Alex Salmond: All indy parties will work together when indyref2 campaign starts

I suspect the remark about how “supporters of independence will come together” when a genuine campaign starts was made more in hope than expectation. And I note with more than a tinge of regret the fact that the first part of the above quote seems designed to fuel the inter-party conflict rather than quell it. I am painfully aware of how difficult it is to avoid referring to the failures and failings of Nicola Sturgeon. One can hardly discuss our present predicament without mentioning the woeful dereliction of her role as leader of the independence movement or the regrettable aspects of her leadership of the SNP. But it’s one thing for some obscure blogger to note these things in the context of a reasoned analysis of the state of Scotland’s cause and quite another for a prominent figure such as Alex Salmond to remark upon them in any context other than private discussion. If the intention was to pour oil on troubled waters then it probably wasn’t helpful to put a match to that oil while pouring it.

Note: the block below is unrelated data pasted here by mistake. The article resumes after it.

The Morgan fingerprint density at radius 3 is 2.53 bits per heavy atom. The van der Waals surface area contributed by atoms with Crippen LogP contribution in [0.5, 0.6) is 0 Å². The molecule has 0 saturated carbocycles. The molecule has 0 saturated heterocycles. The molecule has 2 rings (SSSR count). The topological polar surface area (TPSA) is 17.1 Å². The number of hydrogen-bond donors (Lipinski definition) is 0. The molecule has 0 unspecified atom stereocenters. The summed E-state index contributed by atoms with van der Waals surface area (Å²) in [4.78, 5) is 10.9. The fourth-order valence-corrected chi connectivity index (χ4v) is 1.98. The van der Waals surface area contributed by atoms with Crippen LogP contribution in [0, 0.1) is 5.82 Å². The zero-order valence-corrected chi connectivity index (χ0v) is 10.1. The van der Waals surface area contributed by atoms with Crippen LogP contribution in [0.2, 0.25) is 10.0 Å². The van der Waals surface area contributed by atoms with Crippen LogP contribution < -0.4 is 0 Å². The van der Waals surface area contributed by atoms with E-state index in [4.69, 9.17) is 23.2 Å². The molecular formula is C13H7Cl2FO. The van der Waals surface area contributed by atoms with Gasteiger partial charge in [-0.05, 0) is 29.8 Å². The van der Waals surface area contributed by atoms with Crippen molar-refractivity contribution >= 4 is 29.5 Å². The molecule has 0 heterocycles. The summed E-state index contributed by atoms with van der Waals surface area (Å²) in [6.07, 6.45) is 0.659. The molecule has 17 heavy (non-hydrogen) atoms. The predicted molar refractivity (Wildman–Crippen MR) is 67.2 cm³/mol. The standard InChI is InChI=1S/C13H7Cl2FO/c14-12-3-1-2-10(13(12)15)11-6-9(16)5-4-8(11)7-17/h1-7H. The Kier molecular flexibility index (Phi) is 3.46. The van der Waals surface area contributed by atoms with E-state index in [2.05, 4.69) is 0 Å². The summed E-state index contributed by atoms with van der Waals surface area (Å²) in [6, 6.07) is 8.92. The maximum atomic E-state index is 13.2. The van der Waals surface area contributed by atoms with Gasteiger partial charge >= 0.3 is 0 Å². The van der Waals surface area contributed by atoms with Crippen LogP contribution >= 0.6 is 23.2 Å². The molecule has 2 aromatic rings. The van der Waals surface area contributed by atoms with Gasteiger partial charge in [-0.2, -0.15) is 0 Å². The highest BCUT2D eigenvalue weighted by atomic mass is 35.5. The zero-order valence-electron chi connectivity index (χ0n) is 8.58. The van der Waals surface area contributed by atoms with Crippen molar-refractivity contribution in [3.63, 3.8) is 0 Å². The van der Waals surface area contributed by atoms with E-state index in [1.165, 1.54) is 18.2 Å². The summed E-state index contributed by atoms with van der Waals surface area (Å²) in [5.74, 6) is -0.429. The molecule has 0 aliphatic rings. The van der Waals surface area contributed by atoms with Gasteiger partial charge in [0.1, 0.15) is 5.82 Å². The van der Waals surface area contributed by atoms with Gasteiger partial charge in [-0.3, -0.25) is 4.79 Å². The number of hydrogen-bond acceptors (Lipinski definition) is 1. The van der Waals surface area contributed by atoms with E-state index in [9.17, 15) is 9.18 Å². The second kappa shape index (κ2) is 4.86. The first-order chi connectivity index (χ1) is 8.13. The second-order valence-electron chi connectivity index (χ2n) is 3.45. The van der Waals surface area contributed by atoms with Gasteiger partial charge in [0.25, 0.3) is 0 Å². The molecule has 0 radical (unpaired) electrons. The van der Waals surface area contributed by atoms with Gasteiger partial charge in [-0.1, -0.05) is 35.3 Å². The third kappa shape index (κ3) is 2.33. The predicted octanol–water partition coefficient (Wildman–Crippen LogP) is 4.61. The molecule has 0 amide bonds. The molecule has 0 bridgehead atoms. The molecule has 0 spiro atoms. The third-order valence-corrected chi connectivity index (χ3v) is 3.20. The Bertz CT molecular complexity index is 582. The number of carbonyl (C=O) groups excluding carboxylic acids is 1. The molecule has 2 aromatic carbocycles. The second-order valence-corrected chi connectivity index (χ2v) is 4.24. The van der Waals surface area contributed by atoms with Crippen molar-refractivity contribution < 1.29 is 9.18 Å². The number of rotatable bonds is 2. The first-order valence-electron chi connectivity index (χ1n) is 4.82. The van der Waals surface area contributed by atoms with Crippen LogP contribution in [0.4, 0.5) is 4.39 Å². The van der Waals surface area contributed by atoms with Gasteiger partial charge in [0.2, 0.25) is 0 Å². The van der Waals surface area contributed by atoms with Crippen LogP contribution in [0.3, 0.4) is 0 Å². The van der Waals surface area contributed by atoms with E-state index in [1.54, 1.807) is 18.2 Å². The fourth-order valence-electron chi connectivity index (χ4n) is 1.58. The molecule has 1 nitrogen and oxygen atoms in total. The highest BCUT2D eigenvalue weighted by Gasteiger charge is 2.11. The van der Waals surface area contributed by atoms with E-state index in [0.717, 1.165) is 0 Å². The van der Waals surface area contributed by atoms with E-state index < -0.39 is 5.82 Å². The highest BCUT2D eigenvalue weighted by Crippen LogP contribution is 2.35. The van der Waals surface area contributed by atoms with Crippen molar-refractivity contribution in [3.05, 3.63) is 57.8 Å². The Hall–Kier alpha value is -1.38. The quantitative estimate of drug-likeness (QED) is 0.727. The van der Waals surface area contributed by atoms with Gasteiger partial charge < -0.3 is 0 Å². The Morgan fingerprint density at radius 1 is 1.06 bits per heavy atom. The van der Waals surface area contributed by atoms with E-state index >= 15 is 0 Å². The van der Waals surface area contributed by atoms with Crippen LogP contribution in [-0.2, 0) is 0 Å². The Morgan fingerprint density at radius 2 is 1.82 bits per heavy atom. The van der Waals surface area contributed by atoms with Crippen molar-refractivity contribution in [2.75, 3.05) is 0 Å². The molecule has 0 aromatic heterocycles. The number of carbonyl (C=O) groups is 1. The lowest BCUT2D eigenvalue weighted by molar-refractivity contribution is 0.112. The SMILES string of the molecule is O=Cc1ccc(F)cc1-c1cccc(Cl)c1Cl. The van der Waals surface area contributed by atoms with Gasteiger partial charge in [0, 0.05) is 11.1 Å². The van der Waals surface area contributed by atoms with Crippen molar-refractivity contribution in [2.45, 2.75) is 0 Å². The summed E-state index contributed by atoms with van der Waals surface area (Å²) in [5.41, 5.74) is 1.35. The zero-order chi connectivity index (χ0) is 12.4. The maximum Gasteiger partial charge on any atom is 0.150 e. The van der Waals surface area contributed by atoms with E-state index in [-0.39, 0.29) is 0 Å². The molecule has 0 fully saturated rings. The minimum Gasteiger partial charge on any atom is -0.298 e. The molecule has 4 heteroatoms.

The only ones who can put a stop to the tribalistic conflict are those who are engaged in it. And they won’t They won’t because they are incapable of doing so. Neither can stop unless and until the other does. And probably not even then. The leaders of the parties whose supporters are engaged in this utterly pointless tit-for-tat might be able to call a cease-fire. But neither (none?) of them seem to have any interest in doing so. Alex Salmond’s quoted remarks are a pish-poor effort at calming the situation supposing that was even the intention. Nicola Sturgeon has been just as pish-poor in the role of peace-maker as in the role of de facto head of Scotland’s cause. Neither is serving Scotland’s cause as we would wish.

At which point I put forward a proposal. I do so with no expectation whatever that it will be taken up by any never mind all of those engaged in the mutual slanging-match which does so much to perpetuate and aggravate the catastrophic divisions within the Yes movement. And it has to be all. Every single one of them must desist simultaneously and permanently if there is to be any chance of the Yes movement healing in time to be the effective political force that it must be if we are to have any hope of getting and keeping our political leaders on track for independence.